Current Issue
This Month's Print Issue

Follow Fast Company

We’ll come to you.

(I posted this earlier today on my Fast Company Experts blog and was encouraged to cross-post it here.  I hope you will read it and contact me if you are interested in collaborating on this important topic) 

I have spent the last few days at the Sustainable Brands conference in Monterey, CA. The event brings together some of the most infuential people in corporate, nonprofit, media, and other key arenas for a conversation about how to operate in more environmentally efficient and appropriate ways and what impacts of the green movement have on marketing, branding, and the like. I was a member of the planning committee for the event and led a discussion about social networking.

(NOTE: I suppose I should make a disclosure about the fact that Fast Company was a sponsor - though I didn't actually have anything to do with that).

There have been a few interesting case studies shared, some new research discussed, and a lot of good networking conducted. It is clear that everyone here is interested in more than just being successful in their professional pursuits related to green and sustainability, but fully committed also to improving life on this planet as well. Still, I fear that not enough progress was made here in terms of actually figuring out what the future of green business and communication should look like. I'm concerned that there was too much looking back - reviewing who has been successful (and to a limited extent why) and not enough collaborative learning and problem solving about the major challenges that still exist.

I want us to make progress. I want companies and organizations to look at the challenges that face our world as a result of the climate crisis and commit more time and energy to finding real solutions. I want companies to see the environment as a business, moral, and other imperative - not just an opportunity to make money or please shareholders (and I am not saying all do, but there is definitely some lip service being paid to this effort still). And I want to be a part of that work.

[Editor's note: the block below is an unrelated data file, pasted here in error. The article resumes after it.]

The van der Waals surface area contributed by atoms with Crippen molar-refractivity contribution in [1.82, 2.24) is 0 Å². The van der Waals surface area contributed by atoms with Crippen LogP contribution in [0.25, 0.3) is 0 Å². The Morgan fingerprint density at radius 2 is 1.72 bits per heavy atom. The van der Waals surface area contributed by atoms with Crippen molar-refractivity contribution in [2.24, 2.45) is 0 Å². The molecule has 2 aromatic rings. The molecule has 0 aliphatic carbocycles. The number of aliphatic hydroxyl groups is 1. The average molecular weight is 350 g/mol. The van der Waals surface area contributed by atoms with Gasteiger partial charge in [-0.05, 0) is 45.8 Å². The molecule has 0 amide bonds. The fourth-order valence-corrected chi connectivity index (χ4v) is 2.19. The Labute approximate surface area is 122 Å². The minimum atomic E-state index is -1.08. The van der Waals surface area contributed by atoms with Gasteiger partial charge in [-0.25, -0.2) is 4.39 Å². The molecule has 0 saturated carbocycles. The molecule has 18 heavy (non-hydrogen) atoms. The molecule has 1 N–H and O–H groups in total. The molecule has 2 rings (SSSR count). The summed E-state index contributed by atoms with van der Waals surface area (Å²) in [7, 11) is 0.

I feel as if I have a pretty good grasp of the challenges that busineses and organizations face. I know what the work companies and organizations are doing around this effort looks like from the perspective of a consumer, a parent, an employee, a consultant, a concerned citizen, a blogger/author/speaker. I have something to add. And I am not along, there are lots of people like me looking to get involved.

So, I want to propose that we organize a real, serious effort to solve the big challenges — together. I want all the smart, aware, passionate, experienced, committed people who think the climate crisis is one of major challenges to work collectively on this. I want us to go beyond attending conferences and listening to eachother speak about these issues, and instead roll up our sleeves and truly collaborate. It happens a little already, but so much more is possible.

I don't know exactly what it looks like or what form it should take. Maybe it will be an ongoing discussion, a meeting, a summit, an online community, a few additional blog posts, a manifesto, a TV show. It may not require a structure at all to be succesful. Or, it might change structure to accomodate change in the marketplace. But it has to happen.

So, if you are interested in being a part of the solution, to working on these issues, to being part of something a little bigger than yourself, your company, or other group, let me know. I'll start collecting names, sharing them around, introducing people, and seeing where that gets us. And if anyone else is already doing something like this, I hope they will include me as well.

The Future of Green is about working hard, making tough choices, breaking down barriers, putting aside ego and organizational boundaries. It will take everything we've got. And we've wasted too much time already. So let's get started.